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class A {}
class B extends A {}
class C extends A {}
class D extends C {}

$class="C";
if ($class instanceof A) {  //This is just for demonstration - I know instanceof won't work!!!
   $object=new $class("","",1)
}

How can a check the string "C" to check that this classname is a child of A?

I looked into is_a() but it doesn't help.

I am specifically asking for "C" as I am getting the class name dynamically and I can't instantiate without knowing what parameters to pass to constructor!

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3 Answers 3

up vote 2 down vote accepted

You can use PHP's reflection class to look at class inheritance given a string name. For example, you could easily build an array of all parent classes like this:

$class = new ReflectionClass('whatever');

$parents = array();
$current_class = $class;
while ($current_class = $current_class->getParentClass()) {
    $parents[] = $current_class->getName();
}
var_dump($parents);

Of course you may find this more troublesome than you instantiating an object an using instanceof.

The ReflectionClass also has a lot of other interesting methods that might help you since it seems you are interested in finding out properties of a class just given it's name.

Check the link for more info:

http://php.net/manual/en/class.reflectionclass.php

For example, you could get the information on parameters needed for the current class' constructor like this:

$class = new ReflectionClass('whatever');
$const_params = $class->getConstructor()->getParameters();
var_dump($const_params);
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Thanks - this looks interesting. I edited question to explain that I can't instantiate! –  neyl Dec 5 '12 at 18:37
    
Thanks again! I in fact used your second example of getConstructor()->getParameters() in combination with isOptional(), getDefault() and isArray() to do what I needed. My problem was that I am using a library of classes which inherit from each other and have different amount of params required by constructor with some having default values and my code is dynamically instantiating a class based on meta data. –  neyl Dec 6 '12 at 12:02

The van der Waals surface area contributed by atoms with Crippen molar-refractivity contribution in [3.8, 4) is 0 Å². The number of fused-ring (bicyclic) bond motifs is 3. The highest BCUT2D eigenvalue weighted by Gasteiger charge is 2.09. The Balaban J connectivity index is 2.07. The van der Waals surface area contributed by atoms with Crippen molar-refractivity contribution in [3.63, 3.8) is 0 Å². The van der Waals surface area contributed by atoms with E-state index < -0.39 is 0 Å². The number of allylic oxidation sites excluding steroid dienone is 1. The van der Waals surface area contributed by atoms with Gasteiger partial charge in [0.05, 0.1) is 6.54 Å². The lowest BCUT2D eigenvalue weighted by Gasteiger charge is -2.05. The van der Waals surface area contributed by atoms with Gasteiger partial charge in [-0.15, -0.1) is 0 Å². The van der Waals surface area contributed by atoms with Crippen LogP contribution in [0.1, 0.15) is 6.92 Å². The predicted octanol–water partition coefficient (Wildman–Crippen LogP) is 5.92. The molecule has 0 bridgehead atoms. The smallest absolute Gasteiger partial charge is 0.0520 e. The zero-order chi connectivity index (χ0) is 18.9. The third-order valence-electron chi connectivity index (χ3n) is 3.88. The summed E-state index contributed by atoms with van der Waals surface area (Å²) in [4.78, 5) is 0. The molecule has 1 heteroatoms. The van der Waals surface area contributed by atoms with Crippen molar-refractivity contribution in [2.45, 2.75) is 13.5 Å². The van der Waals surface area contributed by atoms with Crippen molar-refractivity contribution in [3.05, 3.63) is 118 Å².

@neyl No problem. Glad to have helped. As you can see, PHP offers pretty powerful reflection tools. –  Mike Brant Dec 6 '12 at 16:42

Look at is_a(), is_subclass_of(), or get_parent_class().

Note: These functions require an instance of the object in question, not just a string.

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My question was how can I check a string! The docs on get_parent_class seem to imply that it can be used to check Class or Object but is_subclass_of is only for instance but I haven't tested!? –  neyl Dec 5 '12 at 18:32
    
@JasonMcCreary You actually can do this using PHP's ReflectionClass. See my answer here for more info. –  Mike Brant Dec 5 '12 at 18:58
    
I see. Good to know. –  Jason McCreary Dec 5 '12 at 19:57

You need instance of Object to use instanceof it should have been : PHP DOC on instanceOF

$class =  "C";
if (new $class instanceof A) {
    var_dump("Ok");
}

Or Simply

$class = new ReflectionClass("C");
if ($class->getParentClass()->name == "A") {
    echo "OK";
}
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I am specifically asking for "C" as I am getting the class name dynamically and I can't instantiate without knowing what parameters to pass to constructor! –  neyl Dec 5 '12 at 18:33

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